8. mclem222

    mclem222

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    I will repeat this statement....

    Once you start viewing patients as potential profit centers or sources of income you instantly stop becoming a doctor and become no different than someone who owns a car dealership, nail salon, restaurant. When I go to a restaurant they try to upsell me to have me get drinks or apps. I expect that there...not in a doctors office.

    This type of behavior is not seen at a cardiologist office or even most ophthalmologists office, why should it be ok for us? We are not salesmen, we are doctors.
  9. Meibomian SxN

    Meibomian SxN

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    And that's what I said. Someone can give false pretense on anything. There was no indication the OD told this "physician" or anyone else that Optos is equivalent or better than DFE. They physician was just angry he paid for an out of pocket test.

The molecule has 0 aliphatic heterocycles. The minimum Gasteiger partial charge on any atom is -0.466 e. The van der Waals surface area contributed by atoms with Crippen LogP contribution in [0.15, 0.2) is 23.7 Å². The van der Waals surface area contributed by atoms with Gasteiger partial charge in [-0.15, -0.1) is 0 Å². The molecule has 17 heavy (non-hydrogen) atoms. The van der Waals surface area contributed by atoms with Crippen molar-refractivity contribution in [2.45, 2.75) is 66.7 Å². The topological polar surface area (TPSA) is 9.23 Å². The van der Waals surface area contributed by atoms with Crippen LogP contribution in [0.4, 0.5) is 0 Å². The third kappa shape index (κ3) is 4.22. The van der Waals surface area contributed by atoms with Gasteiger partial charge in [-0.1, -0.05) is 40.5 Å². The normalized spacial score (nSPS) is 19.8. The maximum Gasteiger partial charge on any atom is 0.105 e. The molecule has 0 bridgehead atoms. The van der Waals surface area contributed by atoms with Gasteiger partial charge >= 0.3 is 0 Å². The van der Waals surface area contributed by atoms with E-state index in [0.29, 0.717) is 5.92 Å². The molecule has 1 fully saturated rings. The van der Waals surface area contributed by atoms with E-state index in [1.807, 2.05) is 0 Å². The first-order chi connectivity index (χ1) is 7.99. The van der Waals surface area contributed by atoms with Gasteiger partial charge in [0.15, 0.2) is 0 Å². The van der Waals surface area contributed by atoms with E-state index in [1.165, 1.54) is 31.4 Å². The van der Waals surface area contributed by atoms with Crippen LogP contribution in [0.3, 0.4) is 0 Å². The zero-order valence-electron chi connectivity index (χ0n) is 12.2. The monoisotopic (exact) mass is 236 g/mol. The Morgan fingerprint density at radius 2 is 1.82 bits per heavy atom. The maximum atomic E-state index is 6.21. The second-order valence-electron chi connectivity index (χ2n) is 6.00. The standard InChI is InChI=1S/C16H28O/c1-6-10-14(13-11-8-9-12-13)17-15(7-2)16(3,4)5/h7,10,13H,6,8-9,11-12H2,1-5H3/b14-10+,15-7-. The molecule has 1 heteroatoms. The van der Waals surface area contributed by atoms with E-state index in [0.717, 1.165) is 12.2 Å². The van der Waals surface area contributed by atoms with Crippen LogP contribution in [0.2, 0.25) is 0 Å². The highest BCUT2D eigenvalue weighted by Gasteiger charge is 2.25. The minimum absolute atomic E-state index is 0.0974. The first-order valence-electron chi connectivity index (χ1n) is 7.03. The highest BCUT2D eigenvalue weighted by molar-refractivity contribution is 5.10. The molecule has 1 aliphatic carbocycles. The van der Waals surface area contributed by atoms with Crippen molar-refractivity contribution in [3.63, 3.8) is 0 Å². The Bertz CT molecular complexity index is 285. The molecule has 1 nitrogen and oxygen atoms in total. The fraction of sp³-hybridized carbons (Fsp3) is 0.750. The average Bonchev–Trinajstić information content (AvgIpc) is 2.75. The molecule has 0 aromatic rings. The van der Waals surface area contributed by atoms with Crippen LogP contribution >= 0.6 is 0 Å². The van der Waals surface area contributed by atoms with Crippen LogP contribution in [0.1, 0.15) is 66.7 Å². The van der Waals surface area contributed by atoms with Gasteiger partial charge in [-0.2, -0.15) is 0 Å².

What's wrong with private labeling vitamins?

    Shnurek, there's nothing wrong with offering additional services in our practice. There's ony something wrong with those docs who are stuck in their ways and not the profitable type. Remember, its still a business that needs to generate revenue, by legit means.

    The test is not ordered for the sole purpose of 'fishing' for pathology. Its a technological test that has benefits over DFE (mostly convenience) and is should be charged for. Funny, I've never seen a patient that said "I wish I never got this test". Maybe its because I haven't examined too many "physicians" lately. :laugh: